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Forecasting in the Presence of Structural Breaks and Policy Regime Shifts

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The value of selecting the best forecasting model as the basis for empirical economic policy analysis is questioned. When no model coincides with the data generation process, non-causal statistical devices may provide the best available forecasts: examples from recent work include intercept corrections and differenced-data VARs. However, the resulting models need have no policy implications. A 'paradox' may result if their forecasts induce policy changes which can be used to improve the statistical forecast. This suggests correcting statistical forecasts by using the econometric model's estimate of the 'scenario' change, and doing so yields reduced biases.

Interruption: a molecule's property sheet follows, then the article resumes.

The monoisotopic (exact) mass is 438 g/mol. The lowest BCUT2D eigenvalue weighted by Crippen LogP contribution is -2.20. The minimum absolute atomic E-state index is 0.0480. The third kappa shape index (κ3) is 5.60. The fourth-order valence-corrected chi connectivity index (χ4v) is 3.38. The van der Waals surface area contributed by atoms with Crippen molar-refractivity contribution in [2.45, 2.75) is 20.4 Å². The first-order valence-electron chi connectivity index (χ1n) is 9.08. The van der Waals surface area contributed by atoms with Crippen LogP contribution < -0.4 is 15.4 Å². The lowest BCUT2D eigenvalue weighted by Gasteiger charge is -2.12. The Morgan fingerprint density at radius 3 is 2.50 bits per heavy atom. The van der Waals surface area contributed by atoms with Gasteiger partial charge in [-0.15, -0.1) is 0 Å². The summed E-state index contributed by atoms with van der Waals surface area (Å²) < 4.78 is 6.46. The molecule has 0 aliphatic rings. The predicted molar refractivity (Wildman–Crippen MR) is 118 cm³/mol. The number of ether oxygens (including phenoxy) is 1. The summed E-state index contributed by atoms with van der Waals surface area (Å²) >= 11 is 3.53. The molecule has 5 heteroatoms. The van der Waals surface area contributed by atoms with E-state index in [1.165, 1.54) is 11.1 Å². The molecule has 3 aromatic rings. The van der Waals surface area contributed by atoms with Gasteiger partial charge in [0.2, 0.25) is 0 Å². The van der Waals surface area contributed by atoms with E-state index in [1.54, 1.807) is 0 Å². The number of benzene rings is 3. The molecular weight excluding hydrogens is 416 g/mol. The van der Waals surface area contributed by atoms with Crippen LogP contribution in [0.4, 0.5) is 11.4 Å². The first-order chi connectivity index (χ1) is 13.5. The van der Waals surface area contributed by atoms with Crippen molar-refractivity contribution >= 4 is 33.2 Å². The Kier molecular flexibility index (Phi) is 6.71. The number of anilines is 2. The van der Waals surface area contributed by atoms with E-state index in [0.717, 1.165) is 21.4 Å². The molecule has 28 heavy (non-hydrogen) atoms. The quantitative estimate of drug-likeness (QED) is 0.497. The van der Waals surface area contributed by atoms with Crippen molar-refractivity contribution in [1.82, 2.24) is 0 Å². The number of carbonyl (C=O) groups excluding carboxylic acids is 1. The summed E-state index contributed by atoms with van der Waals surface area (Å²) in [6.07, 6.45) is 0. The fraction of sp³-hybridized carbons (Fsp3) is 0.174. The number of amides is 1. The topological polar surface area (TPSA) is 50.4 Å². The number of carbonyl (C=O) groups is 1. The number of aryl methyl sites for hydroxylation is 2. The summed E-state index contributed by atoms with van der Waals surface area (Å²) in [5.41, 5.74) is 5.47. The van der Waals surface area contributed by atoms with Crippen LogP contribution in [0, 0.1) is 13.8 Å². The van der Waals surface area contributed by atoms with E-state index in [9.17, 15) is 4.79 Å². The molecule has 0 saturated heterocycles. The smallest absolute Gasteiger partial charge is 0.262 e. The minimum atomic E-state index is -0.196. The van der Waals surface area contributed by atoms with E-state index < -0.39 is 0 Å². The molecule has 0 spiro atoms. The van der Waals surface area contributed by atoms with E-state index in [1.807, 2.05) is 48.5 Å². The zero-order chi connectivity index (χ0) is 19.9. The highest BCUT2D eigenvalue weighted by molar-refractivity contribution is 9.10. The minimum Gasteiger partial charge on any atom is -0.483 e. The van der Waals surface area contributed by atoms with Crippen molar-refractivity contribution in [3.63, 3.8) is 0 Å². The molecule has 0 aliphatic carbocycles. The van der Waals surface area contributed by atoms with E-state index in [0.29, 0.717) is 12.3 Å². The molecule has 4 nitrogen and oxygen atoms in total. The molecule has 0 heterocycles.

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  • David Hendry & Grayham E. Mizon, 2001. "Forecasting in the Presence of Structural Breaks and Policy Regime Shifts," Economics Papers 2002-W12, Economics Group, Nuffield College, University of Oxford.
  • Handle: RePEc:nuf:econwp:0212
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    Cited by:

    1. Andrew B. Martinez, 2011. "Comparing Government Forecasts of the United States’ Gross Federal Debt," Working Papers 2011-002, The George Washington University, Department of Economics, Research Program on Forecasting.
    2. J. M. Kargbo, 2007. "Forecasting agricultural exports and imports in South Africa," Applied Economics, Taylor & Francis Journals, vol. 39(16), pages 2069-2084.
    3. Martinez, Andrew B., 2015. "How good are US government forecasts of the federal debt?," International Journal of Forecasting, Elsevier, vol. 31(2), pages 312-324.
    4. Krkoska, Libor & Teksoz, Utku, 2007. "Accuracy of GDP growth forecasts for transition countries: Ten years of forecasting assessed," International Journal of Forecasting, Elsevier, vol. 23(1), pages 29-45.
    5. repec:oxf:wpaper:727 is not listed on IDEAS

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